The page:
British Council Creative Economy

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Creative and Cultural Districts in Thailand

This report presents insights into four creative districts in Thailand, to better understand the unique features of their creative ecosystems and focusing on the interlinks between hubs and the neighbourhoods.
Creative Cultural Districts Thailand

Creative hubs have featured greatly in our programming, as partners, collaborators, producers and researchers. We focus on nurturing networks of hub leaders who share, learn, innovate and support each other towards strengthening their communities, and when appropriate, we help facilitate platforms for dialogue between these largely grassroots (and sometimes informal) organisations and the relevant policy makers.
Big or small, rural or urban, creative hubs almost always respond to a local need, bringing about potential for social and economic advancement in their areas.

In Thailand, the Government’s 4.0 policy has highlighted the creative economy as a key driver for advancing Thailand’s growth, by promoting innovation and creativity in all sectors. At the same time, the Creative Economy Agency was established in 2018 to lead Thailand’s creative economy agenda. This opportune context has sparked increased public and private investments in innovation and creativity agendas, with a recorded emphasis on creative districts and, more recently, creative hubs as catalysts for social and economic changes.

This deep dive into the interlinks between hubs and the neighbourhoods they are nestled within was a timely exercise. The research was commissioned in September 2019 as part of The British Council’s South-East Asia regional Creative Hubs for Good programme. In Thailand it sought to explore the role of creative hubs in the development of cultural and creative districts.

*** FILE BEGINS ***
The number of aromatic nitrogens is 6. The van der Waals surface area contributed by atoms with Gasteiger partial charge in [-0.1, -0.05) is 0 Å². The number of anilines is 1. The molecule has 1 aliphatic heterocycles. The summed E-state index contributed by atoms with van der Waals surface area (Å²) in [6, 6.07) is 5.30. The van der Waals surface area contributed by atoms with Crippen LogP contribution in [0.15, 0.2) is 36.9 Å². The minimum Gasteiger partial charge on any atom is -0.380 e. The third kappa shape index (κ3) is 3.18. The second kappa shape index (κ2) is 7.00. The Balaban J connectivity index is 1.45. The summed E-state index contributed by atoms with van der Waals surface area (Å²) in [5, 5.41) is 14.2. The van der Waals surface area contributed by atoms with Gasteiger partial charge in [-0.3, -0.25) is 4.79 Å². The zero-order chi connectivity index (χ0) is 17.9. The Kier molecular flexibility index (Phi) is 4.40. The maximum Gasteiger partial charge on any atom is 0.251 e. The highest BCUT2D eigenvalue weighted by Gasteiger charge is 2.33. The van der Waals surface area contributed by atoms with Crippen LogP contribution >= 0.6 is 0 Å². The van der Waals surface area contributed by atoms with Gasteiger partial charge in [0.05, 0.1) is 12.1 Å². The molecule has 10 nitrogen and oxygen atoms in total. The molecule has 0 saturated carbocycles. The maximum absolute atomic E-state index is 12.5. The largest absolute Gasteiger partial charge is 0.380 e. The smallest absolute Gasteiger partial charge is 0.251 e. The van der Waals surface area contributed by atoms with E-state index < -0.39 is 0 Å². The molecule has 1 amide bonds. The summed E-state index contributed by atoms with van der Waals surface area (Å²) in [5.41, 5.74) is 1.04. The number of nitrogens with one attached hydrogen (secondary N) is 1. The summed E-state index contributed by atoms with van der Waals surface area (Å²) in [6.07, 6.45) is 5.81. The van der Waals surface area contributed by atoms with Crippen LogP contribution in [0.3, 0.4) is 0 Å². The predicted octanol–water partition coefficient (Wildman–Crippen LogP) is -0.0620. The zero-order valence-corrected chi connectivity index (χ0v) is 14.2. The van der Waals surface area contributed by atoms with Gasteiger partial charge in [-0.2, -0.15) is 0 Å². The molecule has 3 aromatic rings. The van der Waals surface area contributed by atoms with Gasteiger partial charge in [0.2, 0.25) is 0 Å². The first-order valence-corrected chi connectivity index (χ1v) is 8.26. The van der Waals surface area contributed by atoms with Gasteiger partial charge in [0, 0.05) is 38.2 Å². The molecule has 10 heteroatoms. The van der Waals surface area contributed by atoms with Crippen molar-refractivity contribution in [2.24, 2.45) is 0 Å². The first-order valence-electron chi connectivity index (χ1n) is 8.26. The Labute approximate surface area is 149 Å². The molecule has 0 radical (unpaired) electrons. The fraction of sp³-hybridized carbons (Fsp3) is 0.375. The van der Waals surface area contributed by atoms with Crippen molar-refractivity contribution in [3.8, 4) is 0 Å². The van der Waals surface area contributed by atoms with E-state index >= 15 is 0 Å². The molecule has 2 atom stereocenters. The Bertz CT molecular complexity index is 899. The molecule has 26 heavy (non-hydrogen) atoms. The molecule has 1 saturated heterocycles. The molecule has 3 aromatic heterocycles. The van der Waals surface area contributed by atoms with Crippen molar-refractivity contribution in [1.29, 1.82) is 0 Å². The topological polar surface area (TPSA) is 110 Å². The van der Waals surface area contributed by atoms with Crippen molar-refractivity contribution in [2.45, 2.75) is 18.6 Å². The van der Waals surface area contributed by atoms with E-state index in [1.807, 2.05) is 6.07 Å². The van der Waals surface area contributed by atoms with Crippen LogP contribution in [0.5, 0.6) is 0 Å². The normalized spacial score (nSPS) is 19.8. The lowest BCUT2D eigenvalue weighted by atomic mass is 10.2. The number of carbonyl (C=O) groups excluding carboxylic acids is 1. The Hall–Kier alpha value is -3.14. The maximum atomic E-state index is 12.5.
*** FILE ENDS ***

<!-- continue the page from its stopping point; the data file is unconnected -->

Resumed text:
The research was carried out in the latter part of 2019, before the covid-19 virus crisis had stunned the world. The team who led the project is part of the Designing Social Innovation in Asia-Pacific network:

  • Joyce Yee is Associate Professor in the School of Design, Northumbria University, Newcastle Upon Tyne, UK.
  • Yoko Akama is Associate Professor in the School of Design, RMIT University, Melbourne, Australia.
  • Khemmiga Teerapong is a lecturer in the Faculty of Fine and Applied Arts, Bangkok University, Thailand.
  • Viola Petrella is a PhD student at Northumbria University, Newcastle Upon Tyne, UK.

This report presents insights from a six-month study into four creative districts to better understand the unique features of their creative ecosystems. The four districts are Songkhla Old Town, Chiang Mai (the city and the Wua Lai area), Charoen Krung in Bangkok and Sakon Nakhon.

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